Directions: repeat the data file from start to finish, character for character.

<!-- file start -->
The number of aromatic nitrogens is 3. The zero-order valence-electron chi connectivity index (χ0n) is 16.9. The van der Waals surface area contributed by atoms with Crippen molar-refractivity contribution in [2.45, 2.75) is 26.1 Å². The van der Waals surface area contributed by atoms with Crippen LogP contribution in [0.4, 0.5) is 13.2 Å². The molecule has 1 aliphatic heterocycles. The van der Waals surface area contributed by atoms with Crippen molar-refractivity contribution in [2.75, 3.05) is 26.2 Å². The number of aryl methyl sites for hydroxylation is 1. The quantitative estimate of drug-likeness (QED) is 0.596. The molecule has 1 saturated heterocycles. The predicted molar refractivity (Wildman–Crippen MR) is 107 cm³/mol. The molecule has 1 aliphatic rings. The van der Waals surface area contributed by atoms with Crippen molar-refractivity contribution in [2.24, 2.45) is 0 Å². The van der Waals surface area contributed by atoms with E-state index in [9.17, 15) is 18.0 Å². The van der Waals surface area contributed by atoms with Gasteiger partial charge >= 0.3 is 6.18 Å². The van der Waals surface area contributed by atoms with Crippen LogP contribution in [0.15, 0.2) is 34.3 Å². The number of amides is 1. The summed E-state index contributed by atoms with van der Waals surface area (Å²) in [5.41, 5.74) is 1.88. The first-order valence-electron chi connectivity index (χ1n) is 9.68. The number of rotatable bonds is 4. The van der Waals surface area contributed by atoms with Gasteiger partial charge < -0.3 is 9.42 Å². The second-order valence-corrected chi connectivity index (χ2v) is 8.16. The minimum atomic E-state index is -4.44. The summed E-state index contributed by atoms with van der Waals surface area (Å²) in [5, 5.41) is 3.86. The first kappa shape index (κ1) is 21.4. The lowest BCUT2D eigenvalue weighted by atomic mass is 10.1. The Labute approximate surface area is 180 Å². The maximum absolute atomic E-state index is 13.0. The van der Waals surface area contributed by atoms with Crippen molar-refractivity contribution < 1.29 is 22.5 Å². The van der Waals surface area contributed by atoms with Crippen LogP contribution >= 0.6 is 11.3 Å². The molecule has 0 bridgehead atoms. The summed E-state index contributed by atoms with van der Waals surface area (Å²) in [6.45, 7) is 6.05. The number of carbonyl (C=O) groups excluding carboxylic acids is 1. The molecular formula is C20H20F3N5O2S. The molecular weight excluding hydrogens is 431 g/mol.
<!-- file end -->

The number of aromatic nitrogens is 3. The zero-order valence-electron chi connectivity index (χ0n) is 16.9. The van der Waals surface area contributed by atoms with Crippen molar-refractivity contribution in [2.45, 2.75) is 26.1 Å². The van der Waals surface area contributed by atoms with Crippen LogP contribution in [0.4, 0.5) is 13.2 Å². The molecule has 1 aliphatic heterocycles. The van der Waals surface area contributed by atoms with Crippen molar-refractivity contribution in [2.75, 3.05) is 26.2 Å². The number of aryl methyl sites for hydroxylation is 1. The quantitative estimate of drug-likeness (QED) is 0.596. The molecule has 1 saturated heterocycles. The predicted molar refractivity (Wildman–Crippen MR) is 107 cm³/mol. The molecule has 1 aliphatic rings. The van der Waals surface area contributed by atoms with Crippen molar-refractivity contribution in [2.24, 2.45) is 0 Å². The van der Waals surface area contributed by atoms with E-state index in [9.17, 15) is 18.0 Å². The van der Waals surface area contributed by atoms with Gasteiger partial charge >= 0.3 is 6.18 Å². The van der Waals surface area contributed by atoms with Crippen LogP contribution in [0.15, 0.2) is 34.3 Å². The number of amides is 1. The summed E-state index contributed by atoms with van der Waals surface area (Å²) in [5.41, 5.74) is 1.88. The first-order valence-electron chi connectivity index (χ1n) is 9.68. The number of rotatable bonds is 4. The van der Waals surface area contributed by atoms with Gasteiger partial charge < -0.3 is 9.42 Å². The second-order valence-corrected chi connectivity index (χ2v) is 8.16. The minimum atomic E-state index is -4.44. The summed E-state index contributed by atoms with van der Waals surface area (Å²) in [5, 5.41) is 3.86. The first kappa shape index (κ1) is 21.4. The lowest BCUT2D eigenvalue weighted by atomic mass is 10.1. The Labute approximate surface area is 180 Å². The maximum absolute atomic E-state index is 13.0. The van der Waals surface area contributed by atoms with Crippen molar-refractivity contribution < 1.29 is 22.5 Å². The van der Waals surface area contributed by atoms with Crippen LogP contribution >= 0.6 is 11.3 Å². The molecule has 0 bridgehead atoms. The summed E-state index contributed by atoms with van der Waals surface area (Å²) in [6.45, 7) is 6.05. The number of carbonyl (C=O) groups excluding carboxylic acids is 1. The molecular formula is C20H20F3N5O2S. The molecular weight excluding hydrogens is 431 g/mol.